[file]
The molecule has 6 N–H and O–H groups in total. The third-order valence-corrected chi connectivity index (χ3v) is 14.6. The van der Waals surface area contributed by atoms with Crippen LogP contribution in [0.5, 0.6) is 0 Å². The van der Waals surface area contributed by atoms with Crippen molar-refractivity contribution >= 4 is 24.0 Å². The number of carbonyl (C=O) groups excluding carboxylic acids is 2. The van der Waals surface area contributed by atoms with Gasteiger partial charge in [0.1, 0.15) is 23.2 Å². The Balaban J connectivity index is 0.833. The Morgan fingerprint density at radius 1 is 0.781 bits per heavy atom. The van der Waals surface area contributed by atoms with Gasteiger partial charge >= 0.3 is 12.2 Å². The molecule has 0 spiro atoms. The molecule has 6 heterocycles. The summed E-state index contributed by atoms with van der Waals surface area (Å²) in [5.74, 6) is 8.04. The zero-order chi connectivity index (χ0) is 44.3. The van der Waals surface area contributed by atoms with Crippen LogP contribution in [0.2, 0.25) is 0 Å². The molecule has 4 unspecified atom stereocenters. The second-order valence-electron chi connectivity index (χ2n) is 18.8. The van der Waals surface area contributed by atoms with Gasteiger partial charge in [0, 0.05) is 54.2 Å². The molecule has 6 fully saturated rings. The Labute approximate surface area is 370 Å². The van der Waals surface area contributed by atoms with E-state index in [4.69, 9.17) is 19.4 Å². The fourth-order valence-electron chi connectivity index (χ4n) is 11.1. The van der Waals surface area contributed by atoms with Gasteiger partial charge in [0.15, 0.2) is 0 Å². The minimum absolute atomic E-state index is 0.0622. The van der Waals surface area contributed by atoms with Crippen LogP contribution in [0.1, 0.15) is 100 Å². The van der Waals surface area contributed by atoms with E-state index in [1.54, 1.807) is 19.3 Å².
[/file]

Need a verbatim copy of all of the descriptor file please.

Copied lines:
The molecule has 6 N–H and O–H groups in total. The third-order valence-corrected chi connectivity index (χ3v) is 14.6. The van der Waals surface area contributed by atoms with Crippen LogP contribution in [0.5, 0.6) is 0 Å². The van der Waals surface area contributed by atoms with Crippen molar-refractivity contribution >= 4 is 24.0 Å². The number of carbonyl (C=O) groups excluding carboxylic acids is 2. The van der Waals surface area contributed by atoms with Gasteiger partial charge in [0.1, 0.15) is 23.2 Å². The Balaban J connectivity index is 0.833. The Morgan fingerprint density at radius 1 is 0.781 bits per heavy atom. The van der Waals surface area contributed by atoms with Gasteiger partial charge >= 0.3 is 12.2 Å². The molecule has 0 spiro atoms. The molecule has 6 heterocycles. The summed E-state index contributed by atoms with van der Waals surface area (Å²) in [5.74, 6) is 8.04. The zero-order chi connectivity index (χ0) is 44.3. The van der Waals surface area contributed by atoms with Crippen LogP contribution in [0.2, 0.25) is 0 Å². The molecule has 4 unspecified atom stereocenters. The second-order valence-electron chi connectivity index (χ2n) is 18.8. The van der Waals surface area contributed by atoms with Gasteiger partial charge in [0, 0.05) is 54.2 Å². The molecule has 6 fully saturated rings. The Labute approximate surface area is 370 Å². The van der Waals surface area contributed by atoms with E-state index in [4.69, 9.17) is 19.4 Å². The fourth-order valence-electron chi connectivity index (χ4n) is 11.1. The van der Waals surface area contributed by atoms with Gasteiger partial charge in [0.15, 0.2) is 0 Å². The minimum absolute atomic E-state index is 0.0622. The van der Waals surface area contributed by atoms with Crippen LogP contribution in [0.1, 0.15) is 100 Å². The van der Waals surface area contributed by atoms with E-state index in [1.54, 1.807) is 19.3 Å².